Step 5

Step 4c

Step 5 is pretty easy at this point.  All you have to do is hang your sausages to dry for up to 4 hours.  I know this because we decided to go see Beauty and the Beast 3D as my sausage was drying.  Since I do not have a drying room at this moment I hung my sausage using some sanitized clothes hangers and hung them from my ceiling.  When I came home I started my BBQ smoker and my stand alone smoker.  Since I made two sections of sausage I tried smoking one by hanging them from my wire rack in my stand alone and I smoked the other on their side using my BBQ.  Honestly I liked using my BBQ smoker for this.  I was able to control the heat better and it actually smoked the sausage faster.  I had both on for about an average of 1.5 hours.  And as you can see they came out looking great.

The color changed from that raw meat look to a wonderful red color.  The smell was an explosion in your nose.  And the taste…well I will just leave you with one word -FOODGASM.

Nikki went to the store to get rolls and veggies so we could put on our dinner.  While she was there she came across a package off Andouille.  It cost over $6.00 for 4 sausages.  We figured that based on that price and the number in each package I had made over $30.00 worth of sausages.  Now the pork

One Batch, My Batch

butt was just above $20.00 and with that I made all that sausage and carnitas and pulled pork.  If you want to try some of these sausages let me know.  You get the materials and I will make you some great sausage. 

 

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What does one do with $22.00 worth of pork butt?

So thanks to Costco Nikki and I bought $22.00 worth of meat. What are we going to do with over 12 pounds of pork? We decided to make, what would be in the store, almost $30.00 worth of Andouille Sausage AND BBQ pulled pork sandwiches AND carnitas for taco Tuesdays. Yes 3 meals (not including all the freaking leftovers) for $22.00. I will tell more about the Andouille in my next post.

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1 Slab

Everything But The Oink

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Another Picture Of My Bacon

This is a picture of my bacon. One slab up and one slab down. In this picture I have yet to carve away the skin. The skin is now in the freezer ready for soup.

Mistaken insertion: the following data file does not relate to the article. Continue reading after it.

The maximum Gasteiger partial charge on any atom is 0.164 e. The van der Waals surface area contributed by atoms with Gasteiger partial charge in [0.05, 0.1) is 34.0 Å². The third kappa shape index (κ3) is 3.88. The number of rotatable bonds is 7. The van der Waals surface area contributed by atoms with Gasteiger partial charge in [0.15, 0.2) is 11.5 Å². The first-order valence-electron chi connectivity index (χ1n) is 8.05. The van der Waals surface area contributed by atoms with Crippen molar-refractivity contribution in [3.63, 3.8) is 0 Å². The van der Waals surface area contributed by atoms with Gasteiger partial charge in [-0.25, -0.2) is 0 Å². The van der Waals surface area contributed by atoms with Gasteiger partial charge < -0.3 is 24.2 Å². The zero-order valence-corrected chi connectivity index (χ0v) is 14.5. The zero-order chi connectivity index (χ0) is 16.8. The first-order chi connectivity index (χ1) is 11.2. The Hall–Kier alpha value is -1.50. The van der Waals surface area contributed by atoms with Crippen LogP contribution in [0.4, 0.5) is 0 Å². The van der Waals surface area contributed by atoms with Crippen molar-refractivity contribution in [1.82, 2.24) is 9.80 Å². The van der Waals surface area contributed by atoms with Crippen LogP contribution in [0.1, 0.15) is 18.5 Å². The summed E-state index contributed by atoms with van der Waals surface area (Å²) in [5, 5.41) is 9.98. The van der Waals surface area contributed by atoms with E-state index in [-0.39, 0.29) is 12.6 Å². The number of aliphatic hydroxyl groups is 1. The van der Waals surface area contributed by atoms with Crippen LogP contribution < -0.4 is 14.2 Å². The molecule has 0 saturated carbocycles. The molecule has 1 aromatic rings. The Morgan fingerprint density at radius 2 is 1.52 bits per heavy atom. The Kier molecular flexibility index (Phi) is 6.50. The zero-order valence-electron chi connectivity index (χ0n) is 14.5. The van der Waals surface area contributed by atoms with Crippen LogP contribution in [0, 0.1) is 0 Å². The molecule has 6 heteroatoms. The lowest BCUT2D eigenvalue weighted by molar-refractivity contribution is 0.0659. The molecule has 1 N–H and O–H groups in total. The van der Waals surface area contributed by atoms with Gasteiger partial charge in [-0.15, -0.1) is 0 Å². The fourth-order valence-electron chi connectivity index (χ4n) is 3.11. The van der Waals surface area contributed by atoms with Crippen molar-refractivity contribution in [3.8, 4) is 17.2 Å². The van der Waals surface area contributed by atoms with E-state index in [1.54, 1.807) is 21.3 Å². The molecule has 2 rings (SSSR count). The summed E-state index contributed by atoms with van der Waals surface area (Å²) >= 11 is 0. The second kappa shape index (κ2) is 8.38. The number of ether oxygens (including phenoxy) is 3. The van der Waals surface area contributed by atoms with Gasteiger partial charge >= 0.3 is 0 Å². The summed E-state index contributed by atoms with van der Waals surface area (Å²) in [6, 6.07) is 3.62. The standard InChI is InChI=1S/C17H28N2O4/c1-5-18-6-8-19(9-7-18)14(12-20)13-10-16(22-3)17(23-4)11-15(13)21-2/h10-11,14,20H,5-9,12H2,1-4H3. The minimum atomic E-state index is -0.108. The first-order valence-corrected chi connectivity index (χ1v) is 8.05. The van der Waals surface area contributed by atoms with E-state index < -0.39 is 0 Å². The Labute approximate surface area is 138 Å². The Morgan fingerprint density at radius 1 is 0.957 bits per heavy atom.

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What a weekend

So Makin Bacon was a success.  Clean and simple.  8 days of love and I still have a ton of left overs.  Sunday was my Mother In Law’s birthday and she wanted a brunch.  Nikki was tasked with making homemade chocolate croissants.  They came out great.  And I volunteered to have my bacon ready. 

So Sunday came and it was the day to start.  My first project; a project of love.  Really, I started this 8 days before I smoke the meat.  I defrosted it and rubbed it with salt so it could cure and dry in my fridge.  I am not as patient as I would like to be, so waiting 8 days was hard.  But I was able to do it.

I set my alarm for 6:30 and got up at 7:00am.  Went outside to get my upright smoker going.  I got a bunch of coals nice and hot and I put it in the smoker.  I left it to go get the pork ready.  Come back outside about 20 min later and the smoker is still stupid cold.  I was like WTF.  I added some more coals and waited…and waited…and waited.  It was not getting hot at all.  So I had to think up a plan B. 

Plan B:  USE MY BBQ.  I have an awesome BBQ.  The left side is for propane while the right is for charcoal.  I took off half the grate on the right side and put my coals there.  As you can see in the picture above I was able to get both slabs of bacon on the single grate.  I did not go all out in the marinade and the rosemary.  For my marinade (it goes in the bowl under the meat to help steam it) I used a bottle of Guinness beer and maple syrup.  For my wood smoke I used both cherry chunks and chips.  I like using both as the chucks go longer, but the chips get me a pretty immediate smoke.  AND I LIKE SMOKE.

So 2+ hours on the grill and the meat hits the ideal internal temp, 150.  I brought the two slabs off and allowed them to rest.  Now mind you, the meat was not ready to eat.  Yes, technically one could eat it because the temp was at the safe level but slicing off a piece and placing it in my cast iron was the best way to finish it off.  It got a little char on it and when I put it in my mouth I got a FOODGASM.  Yes, I had never tasted any better piece of bacon ever.  It was just so rich and satisfying.  Plus I knew what was in it and actually it was probably better for someone as there was less chemicals in it.  I have 3ooz of bacon left ready to fry up and a whole other slab in the freezer.